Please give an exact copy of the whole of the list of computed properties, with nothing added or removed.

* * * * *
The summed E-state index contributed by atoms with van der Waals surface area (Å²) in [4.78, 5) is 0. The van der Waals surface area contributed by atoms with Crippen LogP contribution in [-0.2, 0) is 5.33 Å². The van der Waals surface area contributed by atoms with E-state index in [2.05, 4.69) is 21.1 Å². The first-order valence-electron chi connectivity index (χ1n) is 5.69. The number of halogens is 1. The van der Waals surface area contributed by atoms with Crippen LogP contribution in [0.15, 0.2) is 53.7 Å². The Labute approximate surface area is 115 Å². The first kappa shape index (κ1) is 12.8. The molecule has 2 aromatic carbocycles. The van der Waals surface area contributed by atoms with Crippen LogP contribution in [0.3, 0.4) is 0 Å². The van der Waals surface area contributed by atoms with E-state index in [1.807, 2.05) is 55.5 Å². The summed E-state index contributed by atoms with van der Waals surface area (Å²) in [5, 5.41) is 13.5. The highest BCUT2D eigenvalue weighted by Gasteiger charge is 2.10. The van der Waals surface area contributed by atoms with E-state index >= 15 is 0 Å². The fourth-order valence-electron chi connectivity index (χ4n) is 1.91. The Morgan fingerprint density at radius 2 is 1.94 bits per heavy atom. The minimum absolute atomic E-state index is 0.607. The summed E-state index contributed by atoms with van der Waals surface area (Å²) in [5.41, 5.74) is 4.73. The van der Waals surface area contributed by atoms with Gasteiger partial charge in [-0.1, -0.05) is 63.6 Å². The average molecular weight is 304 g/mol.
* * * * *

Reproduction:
The summed E-state index contributed by atoms with van der Waals surface area (Å²) in [4.78, 5) is 0. The van der Waals surface area contributed by atoms with Crippen LogP contribution in [-0.2, 0) is 5.33 Å². The van der Waals surface area contributed by atoms with E-state index in [2.05, 4.69) is 21.1 Å². The first-order valence-electron chi connectivity index (χ1n) is 5.69. The number of halogens is 1. The van der Waals surface area contributed by atoms with Crippen LogP contribution in [0.15, 0.2) is 53.7 Å². The Labute approximate surface area is 115 Å². The first kappa shape index (κ1) is 12.8. The molecule has 2 aromatic carbocycles. The van der Waals surface area contributed by atoms with Crippen LogP contribution in [0.3, 0.4) is 0 Å². The van der Waals surface area contributed by atoms with E-state index in [1.807, 2.05) is 55.5 Å². The summed E-state index contributed by atoms with van der Waals surface area (Å²) in [5, 5.41) is 13.5. The highest BCUT2D eigenvalue weighted by Gasteiger charge is 2.10. The van der Waals surface area contributed by atoms with E-state index >= 15 is 0 Å². The fourth-order valence-electron chi connectivity index (χ4n) is 1.91. The Morgan fingerprint density at radius 2 is 1.94 bits per heavy atom. The minimum absolute atomic E-state index is 0.607. The summed E-state index contributed by atoms with van der Waals surface area (Å²) in [5.41, 5.74) is 4.73. The van der Waals surface area contributed by atoms with Gasteiger partial charge in [-0.1, -0.05) is 63.6 Å². The average molecular weight is 304 g/mol.